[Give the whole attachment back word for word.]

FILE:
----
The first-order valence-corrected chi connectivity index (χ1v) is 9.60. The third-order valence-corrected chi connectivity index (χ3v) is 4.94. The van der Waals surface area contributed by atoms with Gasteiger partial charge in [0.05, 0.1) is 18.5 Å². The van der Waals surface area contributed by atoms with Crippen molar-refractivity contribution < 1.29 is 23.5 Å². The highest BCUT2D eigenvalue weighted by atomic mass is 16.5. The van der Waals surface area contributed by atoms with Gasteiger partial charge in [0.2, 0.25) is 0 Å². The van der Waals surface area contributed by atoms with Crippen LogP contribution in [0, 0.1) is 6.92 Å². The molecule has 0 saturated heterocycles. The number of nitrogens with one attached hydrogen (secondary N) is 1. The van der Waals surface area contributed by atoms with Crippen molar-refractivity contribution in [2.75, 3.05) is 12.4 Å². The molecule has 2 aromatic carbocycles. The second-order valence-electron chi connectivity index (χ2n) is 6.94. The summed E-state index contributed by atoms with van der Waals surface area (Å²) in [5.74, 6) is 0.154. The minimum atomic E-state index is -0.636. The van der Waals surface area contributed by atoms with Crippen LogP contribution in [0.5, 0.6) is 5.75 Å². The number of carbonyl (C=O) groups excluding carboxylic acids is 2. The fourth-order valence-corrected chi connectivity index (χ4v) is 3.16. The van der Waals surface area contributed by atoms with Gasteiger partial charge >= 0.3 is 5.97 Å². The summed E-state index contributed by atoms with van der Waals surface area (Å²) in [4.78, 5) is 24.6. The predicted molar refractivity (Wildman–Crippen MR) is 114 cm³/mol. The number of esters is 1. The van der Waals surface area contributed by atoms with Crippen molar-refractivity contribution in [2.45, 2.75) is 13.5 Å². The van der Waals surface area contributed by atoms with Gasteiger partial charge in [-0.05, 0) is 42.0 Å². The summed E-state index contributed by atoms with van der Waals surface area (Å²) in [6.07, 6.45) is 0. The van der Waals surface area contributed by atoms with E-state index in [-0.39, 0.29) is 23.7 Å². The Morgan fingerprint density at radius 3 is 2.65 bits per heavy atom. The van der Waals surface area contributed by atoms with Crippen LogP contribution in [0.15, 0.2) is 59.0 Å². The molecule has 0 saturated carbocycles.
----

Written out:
The first-order valence-corrected chi connectivity index (χ1v) is 9.60. The third-order valence-corrected chi connectivity index (χ3v) is 4.94. The van der Waals surface area contributed by atoms with Gasteiger partial charge in [0.05, 0.1) is 18.5 Å². The van der Waals surface area contributed by atoms with Crippen molar-refractivity contribution < 1.29 is 23.5 Å². The highest BCUT2D eigenvalue weighted by atomic mass is 16.5. The van der Waals surface area contributed by atoms with Gasteiger partial charge in [0.2, 0.25) is 0 Å². The van der Waals surface area contributed by atoms with Crippen LogP contribution in [0, 0.1) is 6.92 Å². The molecule has 0 saturated heterocycles. The number of nitrogens with one attached hydrogen (secondary N) is 1. The van der Waals surface area contributed by atoms with Crippen molar-refractivity contribution in [2.75, 3.05) is 12.4 Å². The molecule has 2 aromatic carbocycles. The second-order valence-electron chi connectivity index (χ2n) is 6.94. The summed E-state index contributed by atoms with van der Waals surface area (Å²) in [5.74, 6) is 0.154. The minimum atomic E-state index is -0.636. The van der Waals surface area contributed by atoms with Crippen LogP contribution in [0.5, 0.6) is 5.75 Å². The number of carbonyl (C=O) groups excluding carboxylic acids is 2. The fourth-order valence-corrected chi connectivity index (χ4v) is 3.16. The van der Waals surface area contributed by atoms with Gasteiger partial charge >= 0.3 is 5.97 Å². The summed E-state index contributed by atoms with van der Waals surface area (Å²) in [4.78, 5) is 24.6. The predicted molar refractivity (Wildman–Crippen MR) is 114 cm³/mol. The number of esters is 1. The van der Waals surface area contributed by atoms with Crippen molar-refractivity contribution in [2.45, 2.75) is 13.5 Å². The van der Waals surface area contributed by atoms with Gasteiger partial charge in [-0.05, 0) is 42.0 Å². The summed E-state index contributed by atoms with van der Waals surface area (Å²) in [6.07, 6.45) is 0. The van der Waals surface area contributed by atoms with E-state index in [-0.39, 0.29) is 23.7 Å². The Morgan fingerprint density at radius 3 is 2.65 bits per heavy atom. The van der Waals surface area contributed by atoms with Crippen LogP contribution in [0.15, 0.2) is 59.0 Å². The molecule has 0 saturated carbocycles.